It can be easy to forget about taking your contact lenses out at night, especially if you are tired. But do you know that when you sleep in your contacts, you are starving your eyes of oxygen? That can lead to infection and promote the growth of harmful bacteria. So, no matter how tired you are, take a few minutes to remove your lenses, even if it is for a short afternoon nap. However, if you do happen to fall asleep with your contact lenses on, don’t take them out right away. Wait about 30 minutes and put some eye wetting drops in first because if your eyes are dry, you could risk pulling away from the top corneal layer with your lens.
Do not use expired solution, lenses, or drops.
Holding on to any eye care products past their expiration date is a terrible idea. Eye drops, like any other medication, should be thrown out once they’ve passed their expiration date unless your doctor says otherwise. Contact solutions, on the other hand, have special cleaners that kill microbes. However, if they’re past their prime, they might not be as effective in cleaning and disinfecting your lenses, possibly increasing the chance of an infection.
Ensure you wear safety glasses
Are you aware that using the right eye protection can prevent 90% of accidental eye injuries? Amidst the lockdown, you may feel that it’s futile to wear eye protection. But even regular activities around the house such as repair work, need strong chemicals to clean. Also, gardening or mowing the lawn may require goggles or safety glasses to protect your eyes from flying debris and strong fumes. Similarly, you’ll require sunglasses for protection against UVA and UVB rays if you’re stepping out for any reason even during winter.
Avoid overusing redness relief eye drops.
Are your eyes constantly red or irritated? Make an appointment with your optometrist to determine the root of your problem. If you’re one of those people who has come to rely on redness-reducing eye drops on an everyday basis, you may want to check long-term effects or possibly get alternative treatment. While these drops can provide temporary relief by constricting blood vessels to make your eyes look less red, they also contain chemicals and preservatives that can make your problem even worse in the long run.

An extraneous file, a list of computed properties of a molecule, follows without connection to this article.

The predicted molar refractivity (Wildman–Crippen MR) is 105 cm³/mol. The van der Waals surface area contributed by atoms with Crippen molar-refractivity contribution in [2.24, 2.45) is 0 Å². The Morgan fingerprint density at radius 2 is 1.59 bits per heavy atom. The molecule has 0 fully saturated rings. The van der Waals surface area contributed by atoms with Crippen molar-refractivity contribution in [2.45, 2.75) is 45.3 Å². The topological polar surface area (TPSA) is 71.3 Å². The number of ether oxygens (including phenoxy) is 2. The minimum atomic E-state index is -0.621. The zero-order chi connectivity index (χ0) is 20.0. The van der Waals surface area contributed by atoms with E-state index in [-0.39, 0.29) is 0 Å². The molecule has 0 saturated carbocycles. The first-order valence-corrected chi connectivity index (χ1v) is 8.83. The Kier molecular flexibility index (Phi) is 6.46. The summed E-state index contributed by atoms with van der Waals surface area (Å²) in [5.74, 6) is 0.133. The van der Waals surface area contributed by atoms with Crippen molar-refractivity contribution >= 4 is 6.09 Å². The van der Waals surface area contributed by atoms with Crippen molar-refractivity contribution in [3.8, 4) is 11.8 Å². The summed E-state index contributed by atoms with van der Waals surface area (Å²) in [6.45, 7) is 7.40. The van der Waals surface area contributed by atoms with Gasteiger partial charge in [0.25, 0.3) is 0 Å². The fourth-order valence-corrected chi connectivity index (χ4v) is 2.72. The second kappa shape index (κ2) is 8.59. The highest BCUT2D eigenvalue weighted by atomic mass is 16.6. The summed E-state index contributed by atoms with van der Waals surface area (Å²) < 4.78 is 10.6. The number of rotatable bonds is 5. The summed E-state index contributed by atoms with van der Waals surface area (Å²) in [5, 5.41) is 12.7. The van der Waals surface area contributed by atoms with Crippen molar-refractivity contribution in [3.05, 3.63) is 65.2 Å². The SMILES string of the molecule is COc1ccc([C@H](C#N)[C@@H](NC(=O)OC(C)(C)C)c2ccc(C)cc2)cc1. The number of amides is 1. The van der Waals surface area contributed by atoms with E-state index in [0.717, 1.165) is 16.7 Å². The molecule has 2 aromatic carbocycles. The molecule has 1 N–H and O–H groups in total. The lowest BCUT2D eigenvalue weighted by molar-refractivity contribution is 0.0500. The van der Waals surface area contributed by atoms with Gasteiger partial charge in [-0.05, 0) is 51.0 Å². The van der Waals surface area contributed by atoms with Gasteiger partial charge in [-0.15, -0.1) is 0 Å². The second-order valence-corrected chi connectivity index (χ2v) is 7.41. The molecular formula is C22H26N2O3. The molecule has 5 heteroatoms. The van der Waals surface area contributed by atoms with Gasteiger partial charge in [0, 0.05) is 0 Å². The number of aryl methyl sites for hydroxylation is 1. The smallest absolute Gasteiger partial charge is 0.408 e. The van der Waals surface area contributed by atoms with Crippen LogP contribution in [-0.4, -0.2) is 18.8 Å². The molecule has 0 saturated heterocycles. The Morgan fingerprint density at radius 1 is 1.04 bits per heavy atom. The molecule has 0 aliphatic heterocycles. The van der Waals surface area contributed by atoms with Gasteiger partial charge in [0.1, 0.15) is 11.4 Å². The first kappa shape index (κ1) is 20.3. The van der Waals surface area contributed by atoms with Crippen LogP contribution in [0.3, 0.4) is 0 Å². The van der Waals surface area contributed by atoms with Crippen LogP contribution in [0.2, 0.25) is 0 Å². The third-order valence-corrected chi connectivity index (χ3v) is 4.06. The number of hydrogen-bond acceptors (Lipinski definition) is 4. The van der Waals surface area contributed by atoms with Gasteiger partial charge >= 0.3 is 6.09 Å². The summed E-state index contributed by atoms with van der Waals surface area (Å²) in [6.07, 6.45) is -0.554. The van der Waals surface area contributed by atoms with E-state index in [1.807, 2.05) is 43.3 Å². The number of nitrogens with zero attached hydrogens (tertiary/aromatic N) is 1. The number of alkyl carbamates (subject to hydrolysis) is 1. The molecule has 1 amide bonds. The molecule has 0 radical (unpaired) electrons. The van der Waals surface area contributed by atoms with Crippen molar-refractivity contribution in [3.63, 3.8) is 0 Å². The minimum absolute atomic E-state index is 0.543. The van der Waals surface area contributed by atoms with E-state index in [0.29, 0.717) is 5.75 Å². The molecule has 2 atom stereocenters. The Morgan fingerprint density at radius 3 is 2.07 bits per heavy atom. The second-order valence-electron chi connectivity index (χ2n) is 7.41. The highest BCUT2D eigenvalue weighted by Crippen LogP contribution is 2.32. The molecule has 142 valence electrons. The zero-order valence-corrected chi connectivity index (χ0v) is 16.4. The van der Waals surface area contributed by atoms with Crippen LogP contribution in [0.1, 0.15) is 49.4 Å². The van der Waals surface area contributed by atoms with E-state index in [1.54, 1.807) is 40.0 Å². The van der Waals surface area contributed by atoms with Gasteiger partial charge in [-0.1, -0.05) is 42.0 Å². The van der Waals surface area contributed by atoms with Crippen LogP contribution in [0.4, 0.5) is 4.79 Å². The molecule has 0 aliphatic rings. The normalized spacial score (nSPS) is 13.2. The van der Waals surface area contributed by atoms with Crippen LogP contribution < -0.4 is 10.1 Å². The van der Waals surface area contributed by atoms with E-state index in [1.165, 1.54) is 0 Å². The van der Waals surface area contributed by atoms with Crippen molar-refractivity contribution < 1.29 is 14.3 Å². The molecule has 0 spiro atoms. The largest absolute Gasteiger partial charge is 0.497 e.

Get an annual comprehensive eye examination.
It’s so easy to neglect your eye tests since eyes have no pain receptors. As a result, a condition such as an eye tumour or a broken blood vessel goes undiagnosed until it starts causing vision problems. Likewise, many eye diseases such as age-related macular degeneration (AMD) and glaucoma have no preliminary symptoms. So without early detection through an eye exam, long-term damage can often be irreparable.
Ideally, you should have your eyes tested every 18 months (sooner if you have experienced previous issues with your sight). Eye exams do more than just testing for visual acuity or detecting an eye condition. Your eyes can also reveal other conditions related to your overall health. For instance, they could indicate if you have diabetes, high blood pressure, cholesterol or even an autoimmune condition.
Generally, these things may seem simple and harmless but can lead to dangerous conditions that can affect your eye health. The last thing you want is for this lockdown to be over and you can’t go about your activities because of eye infection you could have prevented.